Gypsies in Europe still face discrimination, Vatican officials say
Undoubtedly the most discriminated minority group in Europe, the Gypsies experience the impact of firmly rooted stereotypes every day, said a Vatican official.
"The situation of the Gypsy peoples in Europe is strongly marked by marginalization and discrimination, even in their exercise of fundamental human rights like the ones to education, work, housing and health care," said Archbishop Agostino Marchetto, secretary of the Pontifical Council for the Pastoral Care of Migrants and Travelers.
The archbishop spoke at the opening of a March 2-3 meeting of the national directors of pastoral programs for Gypsies in Europe. The meeting not only looked at improving religious services for the Gypsy communities, but also at ways to promote their inclusion in wider society and combat prejudice against them.
To give a wider public a positive experience of Gypsy culture, the Vatican invited the Rajko Orchestra, a Hungarian Gypsy ensemble, to perform in Rome's Basilica of Santa Maria in Trastevere March 2. And the Vatican invited Hungary's national Gypsy soccer team to play a friendly match against the Swiss Guard's team March 3.
Archbishop Marchetto told the national directors' meeting that in a recent poll of Gypsies, half of those questioned said they had "undergone discrimination at least once in the year before the inquiry," and of those who reported suffering discrimination, "each one was the victim on the average of 11 such episodes of penalization in 12 months."
Moreover, he said, 69 percent of those questioned felt that "discrimination due to ethnic belonging is very widespread in their countries," often resulting in xenophobic, racist and anti-Gypsy violence.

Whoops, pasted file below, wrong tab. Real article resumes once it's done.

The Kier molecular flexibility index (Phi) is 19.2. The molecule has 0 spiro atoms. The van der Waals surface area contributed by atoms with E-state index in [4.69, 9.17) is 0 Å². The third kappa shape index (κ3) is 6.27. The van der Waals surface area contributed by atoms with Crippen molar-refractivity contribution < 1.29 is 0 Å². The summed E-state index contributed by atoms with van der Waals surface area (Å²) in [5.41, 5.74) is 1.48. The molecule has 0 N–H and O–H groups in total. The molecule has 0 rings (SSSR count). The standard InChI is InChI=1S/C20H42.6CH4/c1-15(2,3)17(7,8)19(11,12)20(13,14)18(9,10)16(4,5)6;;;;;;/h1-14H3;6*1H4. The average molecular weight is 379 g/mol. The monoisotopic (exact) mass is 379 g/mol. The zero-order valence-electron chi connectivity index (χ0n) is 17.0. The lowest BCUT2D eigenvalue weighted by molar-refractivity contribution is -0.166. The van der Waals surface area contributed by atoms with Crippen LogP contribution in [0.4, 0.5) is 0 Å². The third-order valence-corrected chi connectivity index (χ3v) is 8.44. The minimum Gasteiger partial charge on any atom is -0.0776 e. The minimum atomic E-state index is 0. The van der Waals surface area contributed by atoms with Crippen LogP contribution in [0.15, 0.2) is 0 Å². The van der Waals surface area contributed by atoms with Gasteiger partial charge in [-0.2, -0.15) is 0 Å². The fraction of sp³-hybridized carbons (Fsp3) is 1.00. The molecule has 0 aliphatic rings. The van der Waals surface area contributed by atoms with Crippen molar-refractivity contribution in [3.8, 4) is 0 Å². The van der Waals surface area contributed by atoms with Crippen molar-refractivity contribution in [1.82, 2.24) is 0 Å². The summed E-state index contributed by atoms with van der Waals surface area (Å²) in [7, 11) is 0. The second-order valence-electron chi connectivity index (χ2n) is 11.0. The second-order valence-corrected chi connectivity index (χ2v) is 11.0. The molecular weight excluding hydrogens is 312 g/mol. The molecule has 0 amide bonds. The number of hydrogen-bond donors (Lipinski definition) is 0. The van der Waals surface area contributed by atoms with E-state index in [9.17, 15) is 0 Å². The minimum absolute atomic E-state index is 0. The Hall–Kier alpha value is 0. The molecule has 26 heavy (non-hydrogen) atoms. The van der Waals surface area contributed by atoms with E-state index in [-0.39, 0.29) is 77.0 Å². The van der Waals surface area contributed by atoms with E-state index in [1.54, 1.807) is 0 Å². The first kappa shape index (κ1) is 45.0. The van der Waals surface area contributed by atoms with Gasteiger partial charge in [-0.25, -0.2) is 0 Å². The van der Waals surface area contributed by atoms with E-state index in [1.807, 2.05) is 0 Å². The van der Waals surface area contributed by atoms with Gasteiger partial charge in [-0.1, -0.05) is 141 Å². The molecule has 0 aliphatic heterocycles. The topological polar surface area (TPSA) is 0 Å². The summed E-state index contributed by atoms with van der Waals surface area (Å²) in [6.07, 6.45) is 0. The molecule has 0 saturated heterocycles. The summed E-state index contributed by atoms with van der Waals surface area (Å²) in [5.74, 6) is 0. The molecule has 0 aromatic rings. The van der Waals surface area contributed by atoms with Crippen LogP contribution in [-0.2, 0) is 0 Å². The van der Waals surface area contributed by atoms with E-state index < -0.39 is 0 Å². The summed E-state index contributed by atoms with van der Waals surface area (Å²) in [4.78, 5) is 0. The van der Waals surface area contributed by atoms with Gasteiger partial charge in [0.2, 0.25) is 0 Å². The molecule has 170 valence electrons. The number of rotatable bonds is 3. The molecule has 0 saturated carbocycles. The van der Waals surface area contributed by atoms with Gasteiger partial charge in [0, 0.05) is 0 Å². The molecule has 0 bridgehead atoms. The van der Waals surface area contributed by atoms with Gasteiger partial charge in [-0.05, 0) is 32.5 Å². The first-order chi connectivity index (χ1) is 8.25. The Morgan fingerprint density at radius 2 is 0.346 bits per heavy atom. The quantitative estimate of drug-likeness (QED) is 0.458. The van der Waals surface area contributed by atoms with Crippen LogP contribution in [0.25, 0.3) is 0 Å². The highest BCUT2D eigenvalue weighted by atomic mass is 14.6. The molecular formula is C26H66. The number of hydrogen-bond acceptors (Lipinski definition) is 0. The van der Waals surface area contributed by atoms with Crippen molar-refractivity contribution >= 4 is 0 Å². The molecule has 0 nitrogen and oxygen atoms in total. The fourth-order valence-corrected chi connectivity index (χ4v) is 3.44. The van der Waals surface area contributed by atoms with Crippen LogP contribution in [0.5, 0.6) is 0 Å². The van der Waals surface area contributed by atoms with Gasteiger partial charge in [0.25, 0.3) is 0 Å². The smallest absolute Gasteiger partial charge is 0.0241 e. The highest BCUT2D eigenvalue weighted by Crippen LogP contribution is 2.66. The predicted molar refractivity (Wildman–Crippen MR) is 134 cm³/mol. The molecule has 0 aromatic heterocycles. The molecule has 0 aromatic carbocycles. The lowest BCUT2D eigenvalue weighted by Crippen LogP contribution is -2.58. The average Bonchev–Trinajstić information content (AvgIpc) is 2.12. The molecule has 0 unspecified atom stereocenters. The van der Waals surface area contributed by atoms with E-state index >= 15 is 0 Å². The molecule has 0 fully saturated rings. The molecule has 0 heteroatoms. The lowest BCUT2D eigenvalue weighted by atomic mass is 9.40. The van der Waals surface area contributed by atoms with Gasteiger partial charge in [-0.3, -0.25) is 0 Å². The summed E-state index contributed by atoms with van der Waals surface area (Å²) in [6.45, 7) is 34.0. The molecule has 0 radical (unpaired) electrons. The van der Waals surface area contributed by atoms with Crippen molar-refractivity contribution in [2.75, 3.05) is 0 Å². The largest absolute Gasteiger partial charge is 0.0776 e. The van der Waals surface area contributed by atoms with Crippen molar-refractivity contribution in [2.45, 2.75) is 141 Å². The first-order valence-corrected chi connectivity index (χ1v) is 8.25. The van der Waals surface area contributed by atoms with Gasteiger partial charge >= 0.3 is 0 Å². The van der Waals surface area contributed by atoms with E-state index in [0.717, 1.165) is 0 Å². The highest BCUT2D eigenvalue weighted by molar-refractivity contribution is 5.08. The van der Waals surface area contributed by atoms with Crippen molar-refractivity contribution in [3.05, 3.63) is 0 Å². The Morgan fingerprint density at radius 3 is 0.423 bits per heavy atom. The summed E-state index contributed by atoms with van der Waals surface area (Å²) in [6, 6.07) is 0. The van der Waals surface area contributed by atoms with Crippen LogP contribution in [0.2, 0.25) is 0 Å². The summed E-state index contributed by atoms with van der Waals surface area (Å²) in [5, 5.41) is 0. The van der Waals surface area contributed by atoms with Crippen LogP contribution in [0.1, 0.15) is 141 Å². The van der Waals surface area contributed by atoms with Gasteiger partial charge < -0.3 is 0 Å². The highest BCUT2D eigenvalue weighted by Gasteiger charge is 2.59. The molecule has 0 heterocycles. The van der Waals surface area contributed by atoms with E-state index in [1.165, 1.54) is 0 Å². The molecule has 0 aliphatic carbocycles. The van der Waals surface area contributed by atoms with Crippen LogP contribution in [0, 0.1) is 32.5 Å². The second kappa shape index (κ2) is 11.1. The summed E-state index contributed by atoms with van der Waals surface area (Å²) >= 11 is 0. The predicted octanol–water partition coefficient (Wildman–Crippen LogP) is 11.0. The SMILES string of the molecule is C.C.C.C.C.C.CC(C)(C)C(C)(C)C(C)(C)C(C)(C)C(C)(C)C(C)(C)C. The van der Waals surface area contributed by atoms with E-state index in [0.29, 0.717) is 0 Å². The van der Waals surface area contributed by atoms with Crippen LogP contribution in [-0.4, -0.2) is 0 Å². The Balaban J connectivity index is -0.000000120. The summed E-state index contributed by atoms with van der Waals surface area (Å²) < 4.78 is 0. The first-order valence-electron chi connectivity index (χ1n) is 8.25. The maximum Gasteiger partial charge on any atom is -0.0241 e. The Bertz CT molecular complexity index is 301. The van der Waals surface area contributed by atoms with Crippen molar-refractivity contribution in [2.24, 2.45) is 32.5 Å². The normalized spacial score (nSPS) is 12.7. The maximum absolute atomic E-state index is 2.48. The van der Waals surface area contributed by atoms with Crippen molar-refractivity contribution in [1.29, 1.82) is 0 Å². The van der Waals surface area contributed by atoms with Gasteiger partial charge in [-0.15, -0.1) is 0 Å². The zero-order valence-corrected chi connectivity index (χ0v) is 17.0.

The term Gypsy is used to refer to about 36 million people around the world who make up the various communities that call themselves Roma, Sinti, Manouche, Kale, Gitan and Yeniche.
Archbishop Antonio Veglio, president of the pontifical council, told the pastoral workers that many national and international organizations have taken up the cause of Europe's Gypsies, vowing to protect their rights and ensuring they have opportunities for education and professional training. But, he said, much remains to be done, including in the church.
Many Gypsies "are forced to live in conditions of poverty. Others encounter difficulty in reaching the heart of the church due to prejudices and stereotypes, sometimes so firmly rooted in society as to preclude the development and maturation of attitudes of openness, acceptance, solidarity and respect," Archbishop Veglio said.
While Gypsies need a real welcome and a helping hand, they also must take responsibility for preserving their cultures while contributing to European society, he said.
The meeting also focused on the European Union's initiative to proclaim 2010 the "European Year of Combating Poverty and Social Exclusion" with the aim of reintegrating disenfranchised people, Archbishop Marchetto said.
Many organizations see the initiative as a "great opportunity for the Gypsy peoples" because it will provide actions in all the areas that are important for their social inclusion, including education, employment, housing and health, the archbishop said.
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